136

100 Questions about Women and Politics

benefit from the same systemic benefits (being male, being white, being heterosexual, for example) from which their elders did. 7. Quotas, according to their detractors, relegate skills to a secondary position, and it is skills, rather than sex/gender, that should be favoured in responsible democratic governance. However, the other camp replies, skills are not an absolute value; they are part of a particular social structure modelled, among other things, by the gender regime. More specifically, the skills considered relevant for performing in politics must meet various criteria, such as time and space (the effects of which are different for women and men, and differ among women depending on their identity markers and their experiences) and the themes on the agenda (women are seen as more skilled in dealing with social questions, whereas men are considered more skilled in military matters; see question 13). In short, the skills for performing in politics are not universal but circumstantial, and thus the argument that invokes them as a reason to reject electoral quotas for women is not very credible. 8. Another argument has it that electoral quotas are a protectionist measure for women – although many women do not want them, and some view them as insulting. The contrary argument is that implementation of quotas for women would have the consequence of ending the protection of men in a system historically defined by them for their benefit. Another way to rebut the accusation that quotas are a protectionist measure for women is to define them neutrally. For example, some quotas provide that there may be no more than 70 per cent of people of the same sex/gender on electoral lists or that one or another sex/gender may not occupy less than 30 per cent of positions on parties’ lists. This neutrality is also a way of answering the argument that women elected through quotas will be ostracized; if a quota targets both sexes/genders and not only women, they cannot legitimately be tarnished with the brush of protectionism. 9. Some people think that quotas cause an upheaval, and that it would be better to let change occur naturally over time. However, it is naïve to think that time and patience alone will result in parliamentary parity (see question 31). It is true that electoral quotas favouring women create disruption, including the breakup of men’s virtual monopoly on politics, but in the context in which political representation mirroring the population is valued, many feel that such a shift is desirable. Finally, for those who prefer things to move slowly – like a tortoise rather than a hare – some coun-

Strategies for Feminizing Parliaments

137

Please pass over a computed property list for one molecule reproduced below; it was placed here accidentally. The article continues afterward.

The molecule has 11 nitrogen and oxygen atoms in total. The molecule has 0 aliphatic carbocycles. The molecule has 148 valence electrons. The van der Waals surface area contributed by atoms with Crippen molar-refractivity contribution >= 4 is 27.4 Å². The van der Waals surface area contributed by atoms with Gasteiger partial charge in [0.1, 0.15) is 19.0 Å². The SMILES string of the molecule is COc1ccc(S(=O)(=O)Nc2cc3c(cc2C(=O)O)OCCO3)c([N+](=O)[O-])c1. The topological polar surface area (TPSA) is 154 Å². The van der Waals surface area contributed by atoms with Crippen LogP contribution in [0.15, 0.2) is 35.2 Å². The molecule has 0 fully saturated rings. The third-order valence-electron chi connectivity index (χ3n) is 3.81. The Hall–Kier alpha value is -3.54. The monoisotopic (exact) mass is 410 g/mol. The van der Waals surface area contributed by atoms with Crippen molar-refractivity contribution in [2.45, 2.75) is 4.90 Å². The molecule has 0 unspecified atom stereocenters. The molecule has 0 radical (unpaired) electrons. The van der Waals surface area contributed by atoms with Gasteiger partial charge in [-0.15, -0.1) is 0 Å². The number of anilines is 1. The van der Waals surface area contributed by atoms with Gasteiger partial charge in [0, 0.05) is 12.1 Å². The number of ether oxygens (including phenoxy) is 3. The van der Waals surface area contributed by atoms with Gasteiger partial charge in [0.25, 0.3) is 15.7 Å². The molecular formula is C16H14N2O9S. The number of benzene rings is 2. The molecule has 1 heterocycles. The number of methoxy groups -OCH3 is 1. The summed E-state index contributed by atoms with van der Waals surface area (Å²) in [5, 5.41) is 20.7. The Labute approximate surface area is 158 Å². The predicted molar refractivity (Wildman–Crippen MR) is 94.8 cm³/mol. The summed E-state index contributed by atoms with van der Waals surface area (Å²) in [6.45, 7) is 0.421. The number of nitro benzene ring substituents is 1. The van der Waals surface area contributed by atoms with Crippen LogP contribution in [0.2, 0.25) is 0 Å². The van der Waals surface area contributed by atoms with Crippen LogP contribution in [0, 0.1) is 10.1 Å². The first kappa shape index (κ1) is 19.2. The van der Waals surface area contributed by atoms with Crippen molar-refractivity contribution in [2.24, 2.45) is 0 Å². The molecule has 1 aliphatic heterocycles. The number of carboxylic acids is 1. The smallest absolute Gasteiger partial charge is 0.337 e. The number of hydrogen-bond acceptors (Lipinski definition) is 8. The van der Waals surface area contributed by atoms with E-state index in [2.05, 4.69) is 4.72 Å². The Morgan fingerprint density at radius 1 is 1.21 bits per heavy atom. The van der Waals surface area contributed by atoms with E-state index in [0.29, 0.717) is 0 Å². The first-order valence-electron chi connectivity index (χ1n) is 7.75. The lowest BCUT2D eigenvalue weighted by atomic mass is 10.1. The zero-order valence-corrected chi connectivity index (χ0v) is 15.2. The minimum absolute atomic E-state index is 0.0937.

tries have opted for gradual increases in quota percentages from election to election (see question 44). 10. One of the most tenacious arguments against quotas is that they impede parties’, and therefore the electorate’s, freedom: parties must be free to make their own choices and act according to their values, objectives, and priorities, especially with regard to their choice of candidates to present to voters. More specifically, parties should not be required to select, for example, 30 per cent women as candidates, if that is not part of their philosophy or one of their campaign objectives. By this argument, quotas are not only the unwarranted interference by the state in the affairs of a private organization but an obstacle to voters’ freedom of choice. A number of arguments counter this reasoning. First, the freedom of political parties to run their affairs as they wish cannot be absolute – and, in fact, it is not. Parties may be private organizations, but they are subject to their country’s laws. Second, by extension, the state already intervenes heavily in the affairs of political parties, among other things through providing public financing for their activities (in countries where such programs exist). Third, and again by extension, to the extent that political parties receive public funding and the state values equality of women and men, it is only consistent with the state’s principles to require the parties to respect the values of the society that they seek to govern. Fourth, the constraint posed by quotas for women on the freedom of parties is minimal in light of their other obligations (an election campaign, for example, is extremely constraining and seriously limits parties’ freedom). Fifth, the idea that voters have “free choice” in liberal democracies is deceptive; the electorate’s freedom is in fact limited to voting for the candidates put forth by the political parties (see question 48). Finally, it is my opinion that the costs engendered by electoral quotas for women are more than compensated for by the gains that society in general and the parties in particular will derive from their implementation, whether it is with regard to the quality of democratic life or to electoral support. 11. Some maintain that quotas would lead to conflicts within parties. If there is conflict, it is perhaps because those with the upper hand do not want change. In fact, electoral quotas for women actually offer the possibility of settling disputes, notably by responding to pressure exerted by women on parties – pressure that comes as much from civil society (from the women’s movement, among others) as from party activists. What is more, quotas provide a crystal clear formula (for example, no less than 30